4 x 4: Ephemeral Architectures
The Music Center at Strathmore
North Bethesda, Maryland
January 22, 2017
I see a lot of dance in Washington, DC. With all the dance riches in the city, I often overlook performances a little further afield. When I saw an advertisement about a program combining juggling and ballet, I perked up. As someone who regularly attends dance performances, something different in the dance realm is appealing and stands out. The juggling twist was enough to pique my interest and prompt me to travel to Maryland.
So, what exactly was I agreeing to see? I wasn’t sure. The mystery was part of the attraction. Would it be circus-like or would ballet choreography predominate? Would I like it? I can now answer those questions.
4 x 4: Ephemeral Architectures, as promised, combined juggling and ballet. The combination featured four jugglers and four dancers (hence, I suppose, the “4 x 4” in the title). Yet the dancers (from the UK) did some juggling, and the jugglers (members of Gandini Juggling) did some dancing. And the five musicians, the wonderful DC-based rogue collective (RC), even got in the game a little bit. During a section in which the dancers and jugglers playfully called out the names of colors, the musicians stood up and announced that they would take a turn. They, too, shouted out names of colors (green, white, yellow). The audience broke out into joyous hoots and cheers, however, when one of the musicians placed a pink “pussyhat” on her head and said, “Pink.” These hats were a symbol of the Women’s March in Washington, DC, that was held the day before, and it was clear from the response that the patrons overwhelmingly supported the marchers.
World renowned juggler Sean Gandini serves as the director of the work, which was choreographed by Royal Ballet dancer Ludovic Ondiviela, with an original composition, Suspended opus 69, by Nimrod Borenstein. Guy Hoare supplied the lighting design, and Emma Lister, who is one of the dancers, is listed as the artistic coordinator. (Interestingly, Lister is the granddaughter of former American dance scholar and critic Olga Maynard.)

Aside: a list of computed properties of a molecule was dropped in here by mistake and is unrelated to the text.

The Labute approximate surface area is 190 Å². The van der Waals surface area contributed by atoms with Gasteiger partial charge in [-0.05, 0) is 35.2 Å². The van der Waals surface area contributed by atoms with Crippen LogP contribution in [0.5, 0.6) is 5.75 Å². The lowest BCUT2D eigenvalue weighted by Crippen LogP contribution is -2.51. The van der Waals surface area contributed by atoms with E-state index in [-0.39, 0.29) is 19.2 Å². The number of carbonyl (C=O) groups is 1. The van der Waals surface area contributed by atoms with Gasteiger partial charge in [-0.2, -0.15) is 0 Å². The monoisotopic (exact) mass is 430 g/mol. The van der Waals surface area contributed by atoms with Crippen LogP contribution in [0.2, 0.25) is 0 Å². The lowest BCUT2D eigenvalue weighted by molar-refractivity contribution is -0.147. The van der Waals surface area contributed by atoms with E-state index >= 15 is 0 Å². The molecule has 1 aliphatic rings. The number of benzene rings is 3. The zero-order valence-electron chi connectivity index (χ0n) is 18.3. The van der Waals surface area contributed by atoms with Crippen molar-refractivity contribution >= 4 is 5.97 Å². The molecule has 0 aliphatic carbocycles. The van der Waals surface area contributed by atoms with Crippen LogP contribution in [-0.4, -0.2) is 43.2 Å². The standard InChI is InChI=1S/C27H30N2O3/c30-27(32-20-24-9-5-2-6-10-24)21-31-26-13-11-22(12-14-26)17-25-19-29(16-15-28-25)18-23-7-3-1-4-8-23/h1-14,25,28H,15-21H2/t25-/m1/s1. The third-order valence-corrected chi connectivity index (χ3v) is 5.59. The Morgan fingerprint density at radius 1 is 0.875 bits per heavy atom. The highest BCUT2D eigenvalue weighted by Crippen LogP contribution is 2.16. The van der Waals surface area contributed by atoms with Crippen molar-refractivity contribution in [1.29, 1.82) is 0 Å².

All of the artists shared the stage generously. For most of the hour-long performance, the dancers and jugglers interacted as a large ensemble. It was rather dizzying at times trying to watch both the juggled objects flying in the air and the ballet dancers moving under them. I simply resigned myself to the fact that it was nearly impossible to take it all in at once, and so I concentrated alternately on whatever caught my eye. Sometimes I followed rings flipping higher and higher like bubbles floating up into the sky. Sometimes I followed the elegant arms or feet of the dancers weaving amongst the tossed airborne circles. My eyes might have crossed a couple of times! Neither the juggling nor the dancing seemed extraordinary, but together the mashup was intriguing and enjoyable.
Much of the choreography focused on shapes and patterns, and that makes perfect sense given the inherently geometric nature of juggling and ballet. In fact, the two arts forms have much in common, and 4 x 4 effectively highlighted those commonalities. Both juggling and ballet require great discipline, precision, timing, and physical fitness. Rhythm is essential to both as well. Is it possible to execute pirouettes with balls being thrown all around you, coming within inches of one’s head? Yes, but only because of the joint skill of the dancers and jugglers.
In one particularly lovely section, the jugglers spun their clubs on the ground. The clubs resembled circulating petals. Then the dancers arched over the jugglers’ bent backs. It was a unique picture of beauty. Dancers also got involved in manipulating the jugglers’ props. They passed balls between their long legs. They had rings put above their heads like halos. One dancer had a tutu made of rings held by the jugglers, another dancer had a set of wings made from the rings. The creativity was strong.
The dancers and jugglers, who wore simply pedestrian costumes in shades of gray, frequently vocalized. They talked (with accents, and in languages other than English sometimes). Some squeaked. At times, they narrated their actions. The extent of the chattiness was odd, but not off-putting.
On balance, the performance was more artistic than circus-like. It felt like a fun experiment. While the mixture of juggling and ballet didn’t thrill me, I admit the performance charmed me. There was an appealing simplicity to the overall composition, and plenty of warm humor. I found myself repeatedly smiling and laughing, which is rather rare when I see ballet.
I would recommend 4 x 4: Ephemeral Architectures as a family-friendly show, and I would encourage the performers to keep working. I think they could push the envelope further, perhaps adding more dancers and more props, and trying more complex choreography.